The Polaris Music Prize is a yearly award given to a Canadian artist for best album, as decided by a group of music journalists and broadcasters. The prize includes a cash award of $30,000, and this year it was given to Feist for her album Metals. This drives me crazy.
Even if Feist’s album wasn’t terrifically boring (it is), she has to be the artist, out all the people nominated, who needs money and publicity the least. Well, okay, Drake was also nominated, but Take Care is really great. So is Japandroid’s album Celebration Rock, which is like a stiff drink and all of the excitement and angst of being young distilled into musical form. Heck, I’d even prefer it if a band called Cold Specks had won, and I know nothing about them.
The Polaris Music Prize provides the opportunity to support a promising young artist so that they can maybe get a shot at paying their rent, and this year the award was wasted. What’s the purpose of arts awards ceremonies, anyway?
Hamilton’s own version of music awards, the appropriately-named Hamilton Music Awards, happened last Sunday, Nov. 18. When I first heard about it, I thought what you’re probably thinking now: “So what?” Well, I’ll tell you what. The Hamilton Music Awards are our antidote to the out-of-touch Polaris Music Prize.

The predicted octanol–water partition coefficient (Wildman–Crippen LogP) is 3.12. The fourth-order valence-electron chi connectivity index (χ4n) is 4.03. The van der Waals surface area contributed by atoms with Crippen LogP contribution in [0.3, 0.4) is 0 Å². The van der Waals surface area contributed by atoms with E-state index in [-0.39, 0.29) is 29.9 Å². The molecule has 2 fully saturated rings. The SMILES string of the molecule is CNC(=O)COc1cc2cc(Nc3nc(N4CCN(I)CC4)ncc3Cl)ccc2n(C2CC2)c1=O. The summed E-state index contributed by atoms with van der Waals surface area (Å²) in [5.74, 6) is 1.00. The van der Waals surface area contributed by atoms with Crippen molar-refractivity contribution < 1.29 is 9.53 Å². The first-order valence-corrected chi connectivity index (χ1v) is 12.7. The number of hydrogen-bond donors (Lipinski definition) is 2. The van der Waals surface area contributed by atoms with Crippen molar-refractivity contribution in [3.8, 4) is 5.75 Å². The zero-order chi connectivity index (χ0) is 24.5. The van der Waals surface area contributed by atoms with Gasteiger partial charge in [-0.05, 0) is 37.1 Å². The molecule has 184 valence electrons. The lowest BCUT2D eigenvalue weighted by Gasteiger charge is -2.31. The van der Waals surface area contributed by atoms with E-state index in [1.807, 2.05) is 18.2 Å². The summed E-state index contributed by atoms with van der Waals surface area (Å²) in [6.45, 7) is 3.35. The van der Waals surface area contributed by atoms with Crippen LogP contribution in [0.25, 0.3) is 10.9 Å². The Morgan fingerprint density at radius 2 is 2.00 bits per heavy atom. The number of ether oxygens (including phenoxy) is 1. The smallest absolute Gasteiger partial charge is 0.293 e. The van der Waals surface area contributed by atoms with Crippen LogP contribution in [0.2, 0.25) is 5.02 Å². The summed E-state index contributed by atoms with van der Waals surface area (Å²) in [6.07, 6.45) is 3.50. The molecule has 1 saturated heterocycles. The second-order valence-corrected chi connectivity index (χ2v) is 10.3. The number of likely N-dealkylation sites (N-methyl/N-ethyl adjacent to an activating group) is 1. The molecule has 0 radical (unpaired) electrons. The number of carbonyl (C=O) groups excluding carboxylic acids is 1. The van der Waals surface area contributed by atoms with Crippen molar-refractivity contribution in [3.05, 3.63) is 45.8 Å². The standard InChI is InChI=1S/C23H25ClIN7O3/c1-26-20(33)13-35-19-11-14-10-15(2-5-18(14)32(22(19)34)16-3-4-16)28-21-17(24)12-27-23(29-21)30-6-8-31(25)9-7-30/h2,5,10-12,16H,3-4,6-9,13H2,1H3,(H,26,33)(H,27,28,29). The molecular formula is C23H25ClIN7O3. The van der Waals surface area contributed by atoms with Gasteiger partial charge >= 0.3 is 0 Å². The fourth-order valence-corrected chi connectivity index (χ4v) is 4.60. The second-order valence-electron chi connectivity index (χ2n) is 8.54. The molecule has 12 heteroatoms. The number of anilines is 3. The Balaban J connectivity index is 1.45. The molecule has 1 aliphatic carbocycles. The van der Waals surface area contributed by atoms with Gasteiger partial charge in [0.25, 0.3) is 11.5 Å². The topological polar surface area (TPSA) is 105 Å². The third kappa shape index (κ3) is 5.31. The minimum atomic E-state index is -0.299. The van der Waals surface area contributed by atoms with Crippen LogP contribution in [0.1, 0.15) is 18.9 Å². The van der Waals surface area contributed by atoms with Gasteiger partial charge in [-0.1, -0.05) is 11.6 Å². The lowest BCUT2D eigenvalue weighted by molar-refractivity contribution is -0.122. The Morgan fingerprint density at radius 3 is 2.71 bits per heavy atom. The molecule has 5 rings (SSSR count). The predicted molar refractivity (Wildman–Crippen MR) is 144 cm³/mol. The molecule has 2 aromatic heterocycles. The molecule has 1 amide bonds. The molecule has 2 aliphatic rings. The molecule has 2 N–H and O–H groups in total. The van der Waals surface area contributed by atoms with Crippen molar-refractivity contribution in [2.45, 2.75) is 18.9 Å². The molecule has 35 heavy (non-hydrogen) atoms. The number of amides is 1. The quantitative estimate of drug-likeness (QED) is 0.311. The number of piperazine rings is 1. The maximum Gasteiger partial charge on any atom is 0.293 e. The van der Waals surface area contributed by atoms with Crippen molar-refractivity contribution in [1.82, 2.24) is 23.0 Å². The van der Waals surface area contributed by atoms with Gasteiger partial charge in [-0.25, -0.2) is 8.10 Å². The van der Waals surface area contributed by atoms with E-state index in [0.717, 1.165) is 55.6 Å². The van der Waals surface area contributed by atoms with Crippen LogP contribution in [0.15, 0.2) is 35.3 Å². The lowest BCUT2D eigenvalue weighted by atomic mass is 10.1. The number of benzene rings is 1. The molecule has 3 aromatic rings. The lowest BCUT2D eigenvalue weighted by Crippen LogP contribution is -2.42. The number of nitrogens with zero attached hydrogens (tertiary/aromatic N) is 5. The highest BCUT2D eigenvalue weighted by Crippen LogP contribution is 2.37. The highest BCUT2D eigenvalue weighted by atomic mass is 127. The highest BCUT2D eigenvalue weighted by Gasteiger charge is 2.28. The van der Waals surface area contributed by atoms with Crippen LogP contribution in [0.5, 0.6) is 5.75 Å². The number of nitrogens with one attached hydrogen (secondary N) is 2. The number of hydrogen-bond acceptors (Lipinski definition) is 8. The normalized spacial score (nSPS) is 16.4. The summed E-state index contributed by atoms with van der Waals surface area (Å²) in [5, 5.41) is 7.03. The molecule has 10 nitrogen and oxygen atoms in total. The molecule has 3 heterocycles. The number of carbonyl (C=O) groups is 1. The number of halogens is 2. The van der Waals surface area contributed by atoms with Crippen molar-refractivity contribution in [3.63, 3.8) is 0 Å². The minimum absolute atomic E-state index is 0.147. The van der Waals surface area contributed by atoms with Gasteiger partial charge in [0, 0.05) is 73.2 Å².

The Hamilton Music Awards don’t come with a $30,000 prize, but they do support great local bands that are playing really close to you, this week, probably for five bucks. One of those great local bands, the Dirty Nil, won punk recording of the year for their passionately catchy single “Little Metal Baby Fists.”
“Mickey, the singer of the band Forgotten Rebels, was announcing the winner,” said Kyle Fisher, the Dirty Nil’s drummer. “But when he went to go say it he would cough, and he did it like three times, for way too long. And I was like, ‘Fuckin’ say it, man! My heart is pounding through my chest, stop doing this to me.’ And then he told us. And it was a relief.”
The Hamilton Music Awards are a refreshing antithesis to the bloated pomp of something like the Grammys.
“There wasn’t anything about business,” said Fisher. “It was a lot of congratulations, and then it became, ‘Let’s all party now.’”
“It’s different because it’s more about the community,” said Fisher. “Hamilton has such an intertwined music community, where punk bands hang out with folk people. There’s a lot of crossover and just a lot of friends. A lot of homies hanging left and right. I think that’s what those awards really stand for. The brotherhood of Hamilton music. And sisterhood.”
Other music awards could learn from our example.
Nolan Matthews, Senior ANDY Editor